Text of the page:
Thursday, February 23, 2006

An Upbuilding Discourse on those Silly Cartoons

The recent uproar over the Danish cartoons of the Prophet Mohammed has left me wondering what Kierkegaard would make of all the turmoil in his native land. Interestingly, Kierkegaard himself was mocked in a series of devastating cartoons published in the satirical weekly the Corsair, and these caricatures made him nearly as angry as the Muslim mobs we now see on TV. So I cannot imagine that he would have much sympathy for the editors of Jyllands-Posten and their crude form of "satire". Furthermore, Kierkegaard was not an enthusiastic supporter of the free press, having once remarked that "people demand freedom of speech as a compensation for the freedom of thought which they seldom use." That said, I imagine that would have equal disdain for the vicious and disproportional reaction of the Muslim world, as he harbored a deep hatred of the "crowd".

The bigger question is what Kierkegaard would think about modern Denmark, where Christianity has become a mere memory. As The New Republic points out, Denmark suffers from "a particularly European prejudice... The prejudice is not simply against Islam. Rather, it stems from Western Europe's inability to take religion seriously at all. One reason why Muslims find it harder to integrate in Western Europe than in the United States is that, in Western Europe, integration is often presumed to mean secularization. In defending his decision to print the cartoons, the editor of Jyllands-Posten declared, 'This is about the question of integration and how compatible is the religion of Islam with a modern secular society'... But most Americans - like most Muslims - do not think 'modern' and 'democratic' equal secular. And if an American leader criticized 'these people for whom religion is their entire life', as the Danish queen recently did, she would be out of a job fast." Given this state of affairs, would Kierkegaard even recognize his own country? What would he make an agnostic nation that still has a cross on its flag, and a Christian queen who views Christianity as an afterthought?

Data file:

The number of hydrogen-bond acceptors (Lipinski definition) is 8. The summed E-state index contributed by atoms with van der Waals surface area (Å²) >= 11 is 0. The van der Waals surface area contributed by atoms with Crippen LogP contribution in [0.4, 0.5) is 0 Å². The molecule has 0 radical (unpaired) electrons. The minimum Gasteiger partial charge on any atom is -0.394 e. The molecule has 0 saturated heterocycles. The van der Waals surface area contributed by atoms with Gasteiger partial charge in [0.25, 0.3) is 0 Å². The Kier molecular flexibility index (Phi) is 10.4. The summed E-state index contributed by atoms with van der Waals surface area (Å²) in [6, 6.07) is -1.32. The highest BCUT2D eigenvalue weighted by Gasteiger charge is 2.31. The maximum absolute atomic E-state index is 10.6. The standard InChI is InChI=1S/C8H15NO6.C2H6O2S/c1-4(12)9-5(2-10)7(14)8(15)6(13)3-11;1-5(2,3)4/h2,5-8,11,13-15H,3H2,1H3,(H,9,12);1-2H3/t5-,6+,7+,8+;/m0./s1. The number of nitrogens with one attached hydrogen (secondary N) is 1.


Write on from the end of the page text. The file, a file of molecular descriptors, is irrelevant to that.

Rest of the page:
While he might be appalled by modern Denmark, I doubt that he would be surprised. After all, in his Attack on Christendom, he argued that the Danish society of his time was only superficially Christian, and it looks like he was right. Indeed, if Kierkegaard were to return today, he might praise modern Danes for giving-up their past religious hypocrisy and honestly behaving like the pagans that they've always been since the days of the Vikings. Clearly, his "attack" was a huge success, and the sham of Christendom is long since gone. He just might take some pleasure in that.

1 comment:

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